Shoot For The Moon
With all of the hubbub over the 40th anniversary of the moon landing a few weeks ago, it got me thinking about what it takes to achieve something great. On July 20, 1969, two men who walked on the moon changed the world; it was the first time mankind had ever set foot on a planetary body other than the Earth. It was an event that united a world in turmoil and represented the pinnacle of mankind’s ability to achieve greatness.
But just four days before one of the most historical events in our collective history, there were just three guys sitting on a launch pad in a capsule smaller than a Hummer truck. Three men who had no idea if their rocket ship would be able to get them to the moon, who had no idea if they’d be able to land (and not crash) on the moon, and no idea if they’d be able to leave the moon and return to earth. All they knew was that they were going to give it their best shot.
Can you imagine that? Just picture sitting on top of one of the most combustible vehicles ever created, not knowing if you were going to succeed or fail, but going out there and doing it anyway, because you were more afraid of not trying than of failing. If that kind of courage isn’t inspiring, I don’t know what is. I guess that’s why they’re still celebrating the moon landing 40 years later.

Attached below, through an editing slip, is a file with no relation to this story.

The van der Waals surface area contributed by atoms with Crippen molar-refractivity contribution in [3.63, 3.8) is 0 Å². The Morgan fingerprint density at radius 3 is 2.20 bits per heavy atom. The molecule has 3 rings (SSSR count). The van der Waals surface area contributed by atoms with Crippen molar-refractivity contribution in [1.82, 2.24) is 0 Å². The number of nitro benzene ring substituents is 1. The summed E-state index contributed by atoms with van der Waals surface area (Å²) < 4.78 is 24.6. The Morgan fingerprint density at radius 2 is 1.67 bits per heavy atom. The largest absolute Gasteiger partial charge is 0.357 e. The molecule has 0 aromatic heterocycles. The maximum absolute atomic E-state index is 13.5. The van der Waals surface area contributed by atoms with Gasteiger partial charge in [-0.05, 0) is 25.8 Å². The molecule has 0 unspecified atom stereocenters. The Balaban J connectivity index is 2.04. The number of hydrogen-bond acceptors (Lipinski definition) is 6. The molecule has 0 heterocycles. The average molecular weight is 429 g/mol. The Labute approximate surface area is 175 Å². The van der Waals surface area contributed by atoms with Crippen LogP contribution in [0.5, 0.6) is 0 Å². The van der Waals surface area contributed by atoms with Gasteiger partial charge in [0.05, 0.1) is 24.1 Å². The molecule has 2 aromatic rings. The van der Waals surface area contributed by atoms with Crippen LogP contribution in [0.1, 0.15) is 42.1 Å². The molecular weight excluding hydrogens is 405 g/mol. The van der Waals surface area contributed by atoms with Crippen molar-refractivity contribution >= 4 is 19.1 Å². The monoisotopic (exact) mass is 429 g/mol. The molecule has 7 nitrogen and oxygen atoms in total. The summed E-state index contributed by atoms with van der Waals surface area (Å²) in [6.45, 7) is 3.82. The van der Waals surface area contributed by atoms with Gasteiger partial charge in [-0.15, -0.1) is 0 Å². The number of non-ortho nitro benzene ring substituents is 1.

It makes me wonder: were those astronauts some kind of superhuman heroes, or just people who truly had the strength of their convictions? Just imagine if everyone had the courage that those three men did; people would accomplish almost everything they set out to. Because in the end, while it’s true that you won’t fail if you don’t try, you also won’t succeed if you don’t try. If Neil Armstrong, Buzz Aldrin, and Michael Collins had decided that they were too afraid to try and walk on the moon, the world might be a very different place today. What are you missing out on by not trying for something great?
After all, as the saying goes: “Shoot for the moon. If you miss, you’ll still land among the stars.”
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